2021 kitchen and bath trends are as individual as the homeowner.
Story by Tracy Dickinson
Featured in January/February 2021
As one year winds down and a new one waits on the horizon, we usually enjoy the anticipation of what lies ahead. This year, that’s truer than ever. We may not be able to predict a lot about what 2021 will hold, but our local professionals can help us foresee the future of kitchen and bath design.
If you’re anticipating a remodel or a new home, these experts have some suggestions to help you plan your dream project.
- New Layouts
Open plans have been the trend for quite some time, but most experts see a bit of change in this area.
“There is a leaning toward more of a semi-open concept,” says Deb Pudenz of AIM Kitchen & Bath. “This can be something like a kitchen partially closed off from the living space or a butler’s kitchen with a smaller prep sink that is separate from the main kitchen area.”
Beisser Lumber Company (BLC) Projects’ Barb Hyde says, “I think we will see larger walk-in pantries with small-appliance work centers.”
Tina Noel from Moehl Millwork agrees. “Accessorizing your kitchen has never been more important. Making the space efficient and useful is driving homeowner decisions.”
In fact, the time spent at home this past year has certainly affected design decisions. “Clients have a clearer idea of what they want,” explains Woodharbor’s Jill Lampe. “My designs have gotten very detail-oriented because clients are very thoughtful about what their needs are, and standard options just aren’t enough now.”
- Practical Features
Though “standard” may not be the trend, “practical” certainly is. The difference is that each homeowner defines what’s practical in an individual way.
“Things like hidden outlets in the backsplash, USB sockets in kitchen outlets, charging stations—these are a bigger deal to homeowners,” says BLC Projects’ Rob Walker. “Homeowners want practical features that make their life easier, and that’s not the same for every client.”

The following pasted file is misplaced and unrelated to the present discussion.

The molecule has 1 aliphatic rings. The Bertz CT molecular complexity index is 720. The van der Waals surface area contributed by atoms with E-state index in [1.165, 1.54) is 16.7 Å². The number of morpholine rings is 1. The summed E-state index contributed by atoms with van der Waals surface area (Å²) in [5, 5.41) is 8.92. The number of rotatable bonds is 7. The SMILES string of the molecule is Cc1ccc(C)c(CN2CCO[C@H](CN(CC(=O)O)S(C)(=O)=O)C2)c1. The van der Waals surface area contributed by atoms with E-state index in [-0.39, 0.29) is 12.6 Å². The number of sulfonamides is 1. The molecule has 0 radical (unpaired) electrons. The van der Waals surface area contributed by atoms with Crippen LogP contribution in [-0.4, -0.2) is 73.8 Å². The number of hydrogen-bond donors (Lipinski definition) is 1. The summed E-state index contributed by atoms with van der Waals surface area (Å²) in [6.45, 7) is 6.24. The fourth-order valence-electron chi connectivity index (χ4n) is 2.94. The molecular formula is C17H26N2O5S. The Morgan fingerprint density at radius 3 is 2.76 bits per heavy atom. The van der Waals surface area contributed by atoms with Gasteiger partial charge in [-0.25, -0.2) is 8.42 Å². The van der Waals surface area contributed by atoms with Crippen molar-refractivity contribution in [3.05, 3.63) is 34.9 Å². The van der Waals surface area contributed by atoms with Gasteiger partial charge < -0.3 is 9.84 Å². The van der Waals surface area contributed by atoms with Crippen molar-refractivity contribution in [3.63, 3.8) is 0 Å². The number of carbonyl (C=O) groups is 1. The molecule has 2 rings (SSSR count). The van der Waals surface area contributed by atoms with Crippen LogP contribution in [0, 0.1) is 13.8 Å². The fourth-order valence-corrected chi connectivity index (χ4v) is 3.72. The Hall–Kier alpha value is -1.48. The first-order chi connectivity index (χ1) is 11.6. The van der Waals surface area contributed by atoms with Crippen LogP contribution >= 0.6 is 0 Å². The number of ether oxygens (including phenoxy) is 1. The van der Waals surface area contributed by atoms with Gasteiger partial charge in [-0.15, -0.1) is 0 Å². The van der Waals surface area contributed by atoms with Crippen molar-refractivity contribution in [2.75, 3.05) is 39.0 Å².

Everything from specialized work stations for coffee or baking or entertaining to specialized appliances—beverage refrigerators, wine coolers, and warming drawers—adds convenience based on how each homeowner uses the kitchen.
Features such as appliance garages are also making a comeback as a result. “The modern take on the appliance garage is very popular right now, as are drawers, drawers, and more drawers,” Pudenz says. “We do far fewer lower cabinets and more drawers, which are more functional in most circumstances.”
- Natural finishes
One thing that seems to appeal to nearly all homeowners is a natural finish or natural look in the materials they select.
“Though we’re still using elements of the farmhouse style such as shiplap accents and rustic wood details, the term ‘transitional’ really does describe where so many of the designs are that clients want,” says Pudenz.
That style trend, along with the move toward a more minimalist look, have added to the increased appeal of natural materials.
“I’m seeing a growing trend toward more woods and natural colors,” says Lampe. “The farmhouse look has gravitated to a warmer look, with warm woods blended with greens, blues, and neutral paint colors.”